Sunday, March 05, 2006

Jowell and Mills and a pub deal and intrigue in Iran

According to Antony Barnett and Barbara McMahon in The Observer, 5 March 2006:

David Mills's business dealings spanned three continents and ran from defence to theme bars, from Iran to Italian TV.

How the lawyer's pub deal brewed a storm of trouble

According to The Observer, Tessa Jowell, the Culture Secretary, may have broken parliamentary rules on at least two occasions.

The Observer refers to industrial intrigue in Iran and to a chain of South African-themed sports bars and upmarket pubs across England.

After Blair won the 1997 general election, he made Jowell his public health minister.

According to The Observer:

At the time Jowell was involved in discussions with the drinks industry about a range of issues from relaxing drinking regulations to alcopops. She was also working on a white paper about the future of tobacco use that would see the government back away from banning smoking in pubs...

Documents obtained by The Observer reveal that on 8 February 1998, Mills used a company based in the British Virgin Islands to buy 90,895 shares in a little-known firm called the Old Monk Company...

The Old Monk Company is involved with pubs and drink.

Mills pumped £80,000 into the company...

Reportedly the shares were sold, on 3 September 1999, for £147,977.

Assuming the detailed evidence collected by the Italian prosecutor is accurate, this suggests that in a space of just 18 months while his wife was public health minister, Mills had turned a profit of £67,000 - a return of more than 80 per cent...

Opponents are likely to seize on this as an apparent conflict of interest that should have been declared.

The Observer article continues:

Within 18 months the Labour Party would be trying to secure votes at the 2001 General Election by sending out text messages to students saying: 'Cdnt give a XXXX 4 lst ordrs? Then vote Labour for extra time.'

After Labour was returned to power, Jowell was promoted to Culture Secretary with the job of driving through the new drinking laws.

In the summer of 2002 Mills talked to Baroness Symons, then a Foreign Office minister, about his interests in Iran.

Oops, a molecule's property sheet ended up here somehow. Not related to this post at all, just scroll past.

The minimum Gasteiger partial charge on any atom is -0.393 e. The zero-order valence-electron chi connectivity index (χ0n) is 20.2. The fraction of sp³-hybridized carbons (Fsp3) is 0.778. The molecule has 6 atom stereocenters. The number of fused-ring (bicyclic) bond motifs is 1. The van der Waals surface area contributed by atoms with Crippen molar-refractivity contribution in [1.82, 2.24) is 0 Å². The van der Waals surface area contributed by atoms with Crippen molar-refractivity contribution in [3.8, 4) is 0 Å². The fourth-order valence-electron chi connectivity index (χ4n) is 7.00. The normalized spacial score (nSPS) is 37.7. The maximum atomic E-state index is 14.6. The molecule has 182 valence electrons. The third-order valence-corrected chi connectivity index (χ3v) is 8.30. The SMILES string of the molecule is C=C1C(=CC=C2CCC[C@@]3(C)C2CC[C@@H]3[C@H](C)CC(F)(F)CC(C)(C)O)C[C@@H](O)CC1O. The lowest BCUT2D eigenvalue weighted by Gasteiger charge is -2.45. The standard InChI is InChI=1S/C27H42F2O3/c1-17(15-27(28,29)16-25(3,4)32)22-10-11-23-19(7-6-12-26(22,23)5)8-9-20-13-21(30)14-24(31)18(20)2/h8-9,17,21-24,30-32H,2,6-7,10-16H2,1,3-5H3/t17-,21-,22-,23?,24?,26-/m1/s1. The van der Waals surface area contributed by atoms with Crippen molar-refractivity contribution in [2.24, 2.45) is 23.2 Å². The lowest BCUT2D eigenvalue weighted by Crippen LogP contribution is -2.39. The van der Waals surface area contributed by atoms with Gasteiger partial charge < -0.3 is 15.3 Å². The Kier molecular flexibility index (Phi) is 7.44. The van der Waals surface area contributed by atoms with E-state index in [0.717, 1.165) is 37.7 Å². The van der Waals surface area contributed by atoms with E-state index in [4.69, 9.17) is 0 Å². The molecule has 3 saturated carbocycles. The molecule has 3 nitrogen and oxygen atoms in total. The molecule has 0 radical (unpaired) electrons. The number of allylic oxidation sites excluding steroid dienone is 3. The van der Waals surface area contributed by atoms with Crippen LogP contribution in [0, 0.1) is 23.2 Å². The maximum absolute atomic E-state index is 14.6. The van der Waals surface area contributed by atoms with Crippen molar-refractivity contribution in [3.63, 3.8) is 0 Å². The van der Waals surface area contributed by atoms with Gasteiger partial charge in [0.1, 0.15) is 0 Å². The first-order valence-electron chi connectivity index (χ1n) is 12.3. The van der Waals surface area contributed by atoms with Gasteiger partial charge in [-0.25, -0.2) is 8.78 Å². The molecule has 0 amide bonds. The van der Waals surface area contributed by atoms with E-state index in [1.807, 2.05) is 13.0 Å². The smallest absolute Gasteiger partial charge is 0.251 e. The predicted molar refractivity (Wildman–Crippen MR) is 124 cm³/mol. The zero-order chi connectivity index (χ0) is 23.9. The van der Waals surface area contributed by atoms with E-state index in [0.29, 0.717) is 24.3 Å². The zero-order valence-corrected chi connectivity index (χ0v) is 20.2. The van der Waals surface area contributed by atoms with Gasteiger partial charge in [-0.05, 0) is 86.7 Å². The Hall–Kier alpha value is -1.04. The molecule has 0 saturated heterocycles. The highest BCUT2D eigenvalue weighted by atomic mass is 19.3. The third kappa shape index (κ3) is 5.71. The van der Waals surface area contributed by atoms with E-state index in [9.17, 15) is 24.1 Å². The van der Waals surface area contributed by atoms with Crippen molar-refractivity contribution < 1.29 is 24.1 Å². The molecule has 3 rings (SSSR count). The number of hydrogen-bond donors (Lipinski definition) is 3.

According to The Observer:

He was trying to broker a $200m deal to sell aircraft to Iran but the problem was that the US had strict sanctions prohibiting this.

Mills explained the difficulty to his wife's colleague. Symons asked him to drop her a letter - a copy of which was leaked last January and revealed how Symons had given him advice on proceeding with the deal.

The Observer has now obtained the original letter which Mills wrote to Symons on 9 July 2002, 10 days after the Oxford dinner.

Mills wrote: 'Dear Liz... I am sure HMG [government] will wish to offer such support as it can to smooth the path with our American friends...'

The ministerial code states that ministers must declare to their permanent secretary the financial interests of their spouses if they could appear to be a potential conflict of interest.

At the time Mills, who had travelled to Tehran, confirmed that he had discussed his Iranian work with Jowell, so she was aware of it.

When contacted by The Observer in May 2003 about the original potentially sanctions-busting deal, Mills initially claimed that Jowell's permanent secretary had been informed, but he later admitted that this was not the case.

The Observer reminds us of the letter Mills sent to his accountant Drennan.

In it he explained how he had helped Berlusconi in a 1997 corruption trial by withholding the full truth. Mills admitted in the letter to Drennan: 'I told no lies, but I turned some very tricky corners to put it mildly ...[which] kept Mr B [Berlusconi] out of a great deal of trouble that I would have landed him in if I had said all I knew'.

Mills explained that under Italian law, he only had to answer questions put to him by prosecutors. The focus of that investigation was a Luxembourg company that Mills created more than a decade ago called Horizon. In a sense it is the root of all Mills's later problems.
In the early Nineties, the Italian government was concerned about Berlusconi's burgeoning media empire. It passed a law forcing him to sell off some of his television interests, something Berlusconi fiercely resisted. Mills came up with an ingenious solution: why not transfer Berlusconi's pay-TV channel into Horizon so that the media mogul could then show that the company was legally separate from him.


This worked, but for Mills there was an additional bonus. When the channel was eventually sold, Horizon was left with a windfall of £2m in March 1996. After Mills paid tax and shared it among the partners of his law firm, he was left with just under £500,000 - an amount Mills later described as 'not very much'. But what did he do with this money?

According to details of a 5 February meeting between Mills and his accountants, he used it to pay off a mortgage on his home. Documents from Rawlinson & Hunter state: 'The net sum of around £2m was then placed on deposit with DM's [David Mills's] bank, Guinness Mahon. It is understood that some of the dividend had been used by DM to repay his mortgage.'

So it would appear that even before the revelations last week that Mills used money from an Italian tycoon to pay off a December 2000 mortgage, funds from a company linked to Berlusconi were used by Mills to pay off an earlier mortgage.

It is unclear which of the eight mortgages Mills and Jowell took out on their two homes was paid by the Horizon windfall, but it is likely to refer to a Coutts mortgage the couple took out on their London house which was paid off in May 1996. In 1996 Jowell was in Opposition so she was not bound by any ministerial code.


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